Being an exchange student can possibly be seen as a responsibility. As exchange students, we felt, dutifully, as we were some sort of ambassadors; not only representing our countries, but also reflecting our own cultures and traditions and presenting them as best as we could. For me, the cultural change was particularly very different, because, as I learned throughout the year, the Libyan culture is very influenced by religion, so much so that it was very strict in different ways, especially towards women. Sadly, many Libyans think that women should have less rights than men.

After staying here for a period of time, we – exchange students, have realized that we developed almost our own culture. It is a culture that has a little bit from our homelands and a bit from where we lived in America; sometimes neither our friends at home nor ours in America gets what we do or say. A friend of mine that was an exchange student last year, wrote a very expressive statement about that on Facebook after she went back to her country. She said: “It’s strange how bad I miss America and how, at the same time, feel like I really don’t belong neither there nor here”.

We often shared what had changed in us and how we began seeing things differently. We learned that all of our cultures stereotyped Americans in their own way, in fact they stereotyped all

people, but with this up-close-experience we knew, for a fact, that whatever we were convinced by our cultures was wrong, and that people are just the same everywhere, some of them are good and some are bad. On the other hand, we saw what people thought of our cultures; though most of the times people didn’t know anything about them. It taught us, not only how to live away from home, but also how to tolerate and accept people regardless of their backgrounds or appearances, it even taught us how to think in a different way by looking to the world from a different perspective. We were always pushed out of our comfort zone, as a group and as individuals. I personally got used to it. I think it became more of a natural thing to us. Although, in reality, this experience was only a year of our lives, we all agreed that it was certainly a life in one year.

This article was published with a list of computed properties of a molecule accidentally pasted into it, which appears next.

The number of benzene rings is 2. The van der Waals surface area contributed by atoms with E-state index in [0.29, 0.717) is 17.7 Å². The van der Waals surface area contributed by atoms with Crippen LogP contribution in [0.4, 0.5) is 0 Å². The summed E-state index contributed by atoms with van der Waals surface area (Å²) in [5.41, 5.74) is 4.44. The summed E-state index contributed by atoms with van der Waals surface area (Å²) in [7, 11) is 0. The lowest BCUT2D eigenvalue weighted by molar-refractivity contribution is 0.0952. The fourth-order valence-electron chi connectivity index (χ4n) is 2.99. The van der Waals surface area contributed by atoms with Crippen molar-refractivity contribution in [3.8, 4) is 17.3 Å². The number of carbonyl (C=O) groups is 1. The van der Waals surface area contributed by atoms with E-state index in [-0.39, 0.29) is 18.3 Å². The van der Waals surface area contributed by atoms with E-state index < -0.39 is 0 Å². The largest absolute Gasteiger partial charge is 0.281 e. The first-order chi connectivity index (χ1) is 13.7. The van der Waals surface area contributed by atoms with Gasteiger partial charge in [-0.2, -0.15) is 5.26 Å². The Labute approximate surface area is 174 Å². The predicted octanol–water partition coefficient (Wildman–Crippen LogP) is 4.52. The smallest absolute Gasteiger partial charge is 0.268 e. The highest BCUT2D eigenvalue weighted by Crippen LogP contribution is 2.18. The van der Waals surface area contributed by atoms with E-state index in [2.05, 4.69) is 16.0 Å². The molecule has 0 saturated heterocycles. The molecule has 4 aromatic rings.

The conversation around people from all over the world, always has a different taste; it is a conversation with neither social nor cultural barriers, also with an endless amount of fun. The language that is used is not English, but the closest thing to it. Although the vocabulary is American English, you would always hear a bizarre formation of sentences that Americans cannot make sense of it, but somehow we can all understand each other very well; for example, sometimes I would want to explain something or tell a story, to convey a specific meaning, I would try to find the equivalent, of the particular Arabic expression, in English. Often, I end up not finding it and my story just does not make sense. However, around other exchange students I don’t even have to find an equivalent to expressions, I just translate the literal meaning of the words, then, oddly enough, we start laughing because we both know that it doesn’t exist in English, but we just understand each other.

Looking back to the way I was living and thinking, when I was in Libya, I never thought I would be a part of a new type of culture that would change the way I look to everything. Although it is a culture that I could only experience one year of my life, but it definitely had an impact on me that will last all of my life.